Trump names pick for US chief technology officer

In today's Federal Newscast, former venture capitalist Michael Kratsios is tapped to become the next U.S. chief technology officer.

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  •  President Donald Trump plans to nominate Michael Kratsios to be the nation’s Chief Technology Officer. The position has been vacant for two years. Kratsios currently serves as deputy CTO according to Bloomberg News. Before that, he was chief of staff the investment management firm Thiel Capital. (White House)
  • Agencies are still sorting out issues with employee leave from the 35-day partial government shutdown. They want more guidance on how to handle leave donation applications that couldn’t be processed during the shutdown. The Office of Personnel Management said agencies should retroactively accept and apply use-or-lose-leave that was donated during the shutdown, if employees meet the right requirements. (Chief Human Capital Officers Council)
  • The Federal Law Enforcement Officers Association will sue OPM. FLEOA challenged a policy it claims cut benefits for divorced retirees. It said OPM isn’t properly compensating former law enforcement officers who are forced to retire before reaching Social Security eligibility age. (Federal Law Enforcement Officers Association)
  • More than a year in the making, the Office of Management and Budget released updated guidance around category management. The new memo replaced two others from 2011 and 2012 to refocus and simplify the government’s approach to addressing contract duplication and better controlling federal procurement spending. OMB told agencies to take several steps including an increased use of best-in-class contracts for common goods and services. OMB also wants to further implement demand management strategies and train the workforce in category management practices. (White House)
  • The Energy Department looks to make it easier to hire college students who excel at an agency cybersecurity competition. Adrienne Lotto, deputy assistant secretary for infrastructure security and energy restoration, said the agency has asked for more flexible hiring authority. Last December, Energy ran its CyberForce competition — and students from more than 60 colleges and universities participated to defend against cyber attacks launched by a “red team” of private industry experts. (Federal News Network)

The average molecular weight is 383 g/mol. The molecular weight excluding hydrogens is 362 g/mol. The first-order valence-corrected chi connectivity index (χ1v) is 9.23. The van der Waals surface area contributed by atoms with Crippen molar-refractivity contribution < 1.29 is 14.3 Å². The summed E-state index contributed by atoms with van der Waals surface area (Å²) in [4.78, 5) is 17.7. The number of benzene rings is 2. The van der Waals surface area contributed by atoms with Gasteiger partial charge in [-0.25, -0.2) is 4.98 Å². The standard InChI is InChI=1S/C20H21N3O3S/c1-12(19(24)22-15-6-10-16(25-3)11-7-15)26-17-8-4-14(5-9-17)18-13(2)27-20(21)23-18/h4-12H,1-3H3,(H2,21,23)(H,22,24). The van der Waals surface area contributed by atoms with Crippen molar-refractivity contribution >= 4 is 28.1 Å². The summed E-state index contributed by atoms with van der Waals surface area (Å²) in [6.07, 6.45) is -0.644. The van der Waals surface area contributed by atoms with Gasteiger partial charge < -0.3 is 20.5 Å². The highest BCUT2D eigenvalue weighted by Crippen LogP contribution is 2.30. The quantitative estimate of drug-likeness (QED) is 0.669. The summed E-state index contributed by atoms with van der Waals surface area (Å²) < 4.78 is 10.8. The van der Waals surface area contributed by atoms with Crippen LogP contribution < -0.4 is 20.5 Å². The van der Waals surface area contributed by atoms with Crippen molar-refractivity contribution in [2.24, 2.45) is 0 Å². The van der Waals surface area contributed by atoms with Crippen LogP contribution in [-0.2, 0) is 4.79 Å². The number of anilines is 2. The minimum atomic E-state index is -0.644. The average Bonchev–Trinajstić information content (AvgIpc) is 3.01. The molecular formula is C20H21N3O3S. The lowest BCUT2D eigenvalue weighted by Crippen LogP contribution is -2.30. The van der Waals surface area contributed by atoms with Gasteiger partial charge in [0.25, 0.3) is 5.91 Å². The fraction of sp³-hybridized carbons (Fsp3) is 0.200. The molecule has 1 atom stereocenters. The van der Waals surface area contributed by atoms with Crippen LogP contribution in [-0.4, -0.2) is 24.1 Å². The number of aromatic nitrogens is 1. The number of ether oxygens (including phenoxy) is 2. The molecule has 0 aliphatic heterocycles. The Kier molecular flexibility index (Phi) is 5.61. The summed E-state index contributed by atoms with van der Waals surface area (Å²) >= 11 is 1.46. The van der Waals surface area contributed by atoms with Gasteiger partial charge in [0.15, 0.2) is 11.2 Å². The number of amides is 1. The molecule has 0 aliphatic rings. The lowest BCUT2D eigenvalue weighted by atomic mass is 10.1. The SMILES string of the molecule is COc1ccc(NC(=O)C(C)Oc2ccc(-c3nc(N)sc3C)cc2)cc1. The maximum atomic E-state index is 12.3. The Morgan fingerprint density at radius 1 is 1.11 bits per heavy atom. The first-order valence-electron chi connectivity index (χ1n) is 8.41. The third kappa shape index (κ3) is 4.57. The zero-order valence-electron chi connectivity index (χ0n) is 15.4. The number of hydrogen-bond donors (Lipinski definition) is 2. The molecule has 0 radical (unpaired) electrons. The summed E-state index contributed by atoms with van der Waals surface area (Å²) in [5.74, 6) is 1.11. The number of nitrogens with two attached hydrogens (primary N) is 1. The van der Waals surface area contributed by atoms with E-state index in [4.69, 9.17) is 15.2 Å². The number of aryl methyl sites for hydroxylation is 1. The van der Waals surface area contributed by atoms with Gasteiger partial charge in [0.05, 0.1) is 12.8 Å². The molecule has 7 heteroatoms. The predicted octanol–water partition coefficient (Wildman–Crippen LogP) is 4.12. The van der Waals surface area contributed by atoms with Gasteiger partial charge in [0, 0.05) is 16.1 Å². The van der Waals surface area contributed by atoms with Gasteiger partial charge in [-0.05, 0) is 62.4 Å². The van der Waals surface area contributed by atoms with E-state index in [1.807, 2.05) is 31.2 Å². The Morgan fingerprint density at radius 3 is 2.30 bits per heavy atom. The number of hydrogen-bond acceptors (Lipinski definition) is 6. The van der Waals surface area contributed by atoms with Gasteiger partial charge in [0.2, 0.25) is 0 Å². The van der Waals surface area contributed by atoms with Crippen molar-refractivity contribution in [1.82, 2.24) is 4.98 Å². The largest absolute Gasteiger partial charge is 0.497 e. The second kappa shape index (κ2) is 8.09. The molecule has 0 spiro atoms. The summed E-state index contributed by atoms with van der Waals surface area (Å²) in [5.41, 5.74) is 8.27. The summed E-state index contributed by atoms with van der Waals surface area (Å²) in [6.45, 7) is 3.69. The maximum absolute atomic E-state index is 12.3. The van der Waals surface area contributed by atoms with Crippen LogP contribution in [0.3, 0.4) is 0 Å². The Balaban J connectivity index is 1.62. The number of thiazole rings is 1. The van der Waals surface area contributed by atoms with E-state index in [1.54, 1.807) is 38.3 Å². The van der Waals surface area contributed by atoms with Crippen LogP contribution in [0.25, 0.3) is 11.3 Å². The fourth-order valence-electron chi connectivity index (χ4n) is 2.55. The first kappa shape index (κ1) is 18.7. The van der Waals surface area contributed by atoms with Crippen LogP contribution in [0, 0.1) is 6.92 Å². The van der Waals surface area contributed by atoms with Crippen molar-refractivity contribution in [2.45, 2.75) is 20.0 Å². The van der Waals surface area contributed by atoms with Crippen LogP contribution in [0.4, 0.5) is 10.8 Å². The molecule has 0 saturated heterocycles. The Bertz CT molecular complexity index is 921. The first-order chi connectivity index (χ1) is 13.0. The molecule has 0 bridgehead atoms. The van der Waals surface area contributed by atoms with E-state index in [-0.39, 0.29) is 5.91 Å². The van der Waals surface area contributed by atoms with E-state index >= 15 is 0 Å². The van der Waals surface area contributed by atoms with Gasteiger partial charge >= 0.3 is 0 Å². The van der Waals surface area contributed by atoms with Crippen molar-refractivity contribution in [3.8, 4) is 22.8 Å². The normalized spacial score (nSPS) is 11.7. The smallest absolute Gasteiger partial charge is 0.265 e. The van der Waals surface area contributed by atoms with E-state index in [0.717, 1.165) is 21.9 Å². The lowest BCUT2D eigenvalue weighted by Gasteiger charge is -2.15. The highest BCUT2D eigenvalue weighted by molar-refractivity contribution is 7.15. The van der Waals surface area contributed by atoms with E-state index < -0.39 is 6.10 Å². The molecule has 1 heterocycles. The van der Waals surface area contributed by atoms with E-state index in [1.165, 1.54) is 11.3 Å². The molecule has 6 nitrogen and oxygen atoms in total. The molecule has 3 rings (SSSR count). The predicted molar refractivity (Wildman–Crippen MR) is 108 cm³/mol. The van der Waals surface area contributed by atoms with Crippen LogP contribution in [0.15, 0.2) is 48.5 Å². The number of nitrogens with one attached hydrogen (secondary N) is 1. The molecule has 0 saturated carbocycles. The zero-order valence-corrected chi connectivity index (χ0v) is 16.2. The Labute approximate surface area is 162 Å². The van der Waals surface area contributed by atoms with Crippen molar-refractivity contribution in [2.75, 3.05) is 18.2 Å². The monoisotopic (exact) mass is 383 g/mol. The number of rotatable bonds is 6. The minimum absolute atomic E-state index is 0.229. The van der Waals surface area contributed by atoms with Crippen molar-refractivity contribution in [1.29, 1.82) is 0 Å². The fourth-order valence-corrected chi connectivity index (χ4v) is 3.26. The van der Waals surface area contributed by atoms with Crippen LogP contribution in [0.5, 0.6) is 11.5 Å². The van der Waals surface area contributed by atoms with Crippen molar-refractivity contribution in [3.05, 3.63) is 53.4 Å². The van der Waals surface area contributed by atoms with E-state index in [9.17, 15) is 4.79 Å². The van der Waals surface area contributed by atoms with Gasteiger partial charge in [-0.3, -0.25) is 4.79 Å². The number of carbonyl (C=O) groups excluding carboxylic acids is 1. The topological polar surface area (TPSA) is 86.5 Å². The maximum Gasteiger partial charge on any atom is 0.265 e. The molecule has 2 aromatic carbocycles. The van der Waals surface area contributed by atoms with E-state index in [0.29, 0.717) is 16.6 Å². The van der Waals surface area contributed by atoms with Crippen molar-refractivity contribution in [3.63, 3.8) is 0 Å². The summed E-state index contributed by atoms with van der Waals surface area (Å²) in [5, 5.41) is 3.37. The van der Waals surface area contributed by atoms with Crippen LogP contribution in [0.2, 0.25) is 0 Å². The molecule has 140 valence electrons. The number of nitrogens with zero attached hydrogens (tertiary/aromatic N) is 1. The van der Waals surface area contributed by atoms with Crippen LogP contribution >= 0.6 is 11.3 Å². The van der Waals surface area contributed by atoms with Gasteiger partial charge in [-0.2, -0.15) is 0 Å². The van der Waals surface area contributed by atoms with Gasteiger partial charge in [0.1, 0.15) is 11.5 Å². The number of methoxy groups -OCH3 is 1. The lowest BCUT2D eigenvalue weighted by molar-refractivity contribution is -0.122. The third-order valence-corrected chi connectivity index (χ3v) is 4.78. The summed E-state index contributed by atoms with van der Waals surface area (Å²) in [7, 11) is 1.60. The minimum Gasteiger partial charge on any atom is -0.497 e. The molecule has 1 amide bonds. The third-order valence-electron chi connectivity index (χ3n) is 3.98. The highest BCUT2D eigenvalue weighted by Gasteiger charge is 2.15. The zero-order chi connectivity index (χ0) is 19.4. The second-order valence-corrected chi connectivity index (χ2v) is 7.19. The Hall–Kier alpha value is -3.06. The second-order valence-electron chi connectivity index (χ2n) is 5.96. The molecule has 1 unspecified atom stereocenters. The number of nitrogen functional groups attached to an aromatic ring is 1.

• A new sexual assault task force at the Pentagon will give Congress recommendations for stopping the crime. The original request came from Sen. Martha McSally (R-Ariz.), who recently revealed she was assaulted during her time in the Air Force. The recommendations are for the 2020 defense authorization bill. In 2017, there were nearly 7,000 sexual assaults reported in the military. McSally said many more went unreported and the Defense Department needs to do more to stop them. (Sen. Martha McSally)
  • The Pentagon will also embrace a new set of recommendations to fix its software acquisition processes. Ellen Lord, DoD’s undersecretary for acquisition and sustainment, explicitly endorsed several recommendations the Defense Innovation Board made after a year-long study. Lord said DoD is rewriting its regulations to set up a separate acquisition process for software. Lord also backed a board recommendation to overhaul the Pentagon’s budget and create a separate appropriation for software development. Some of the changes would need to be made by Congress, but DoD is hopeful lawmakers will take them up in the upcoming Defense authorization bill. (Federal News Network)
  • The Defense Advanced Research Projects Agency has launched a new public social media platform called Polyplexus. It will allow academics, researchers and even retirees to connect and share ideas. DARPA said it hopes the platform will increase the pace of U.S. technology development. Polyplexus features an initial offering of research topics for collaboration and potential funding. The social media platform was test launched last year and is now open to the broader research and development community. (Defense Advanced Research Projects Agency)
  • The Coast Guard’s motto might be “always ready,” but its commandant said it needs more money and hardware to stay that way. In a West Coast speech, Commandant Karl Schultz called for a 5 percent annual funding increase. He said the ongoing replacement of old ships and aircraft must be accompanied by money for maintenance, training and support for Coast Guard families. Its 2020 request is $11.3 billion, for what Schultz described as a modestly funded organization. (U.S. Coast Guard)
  •  The departments of Defense and Veterans Affairs will host a joint conference on suicide within the military and veterans communities Aug. 26-29. Both departments want to hear from researchers, clinicians and non-profit organizations. Multiple executive actions over the past year are prompting VA and DoD to work more closely together on mental health and suicide prevention. (Department of Veterans Affairs)
  • Sens. Chuck Grassley (R-Iowa)  and Ron Wyden (D-Ore.) want to know how the government monitors doctors who own stakes in companies which sell products to their own offices. At the center of the request is something called physician-owned distributorships. It’s an arrangement where a doctor buys ownership shares in one of their medical suppliers. While they are supposed to disclose that information to patients, the lawmakers want to know how the Centers for Medicare and Medicaid Services and Health and Human Services inspector generals are enforcing that rule. (Sen. Chuck Grassley)

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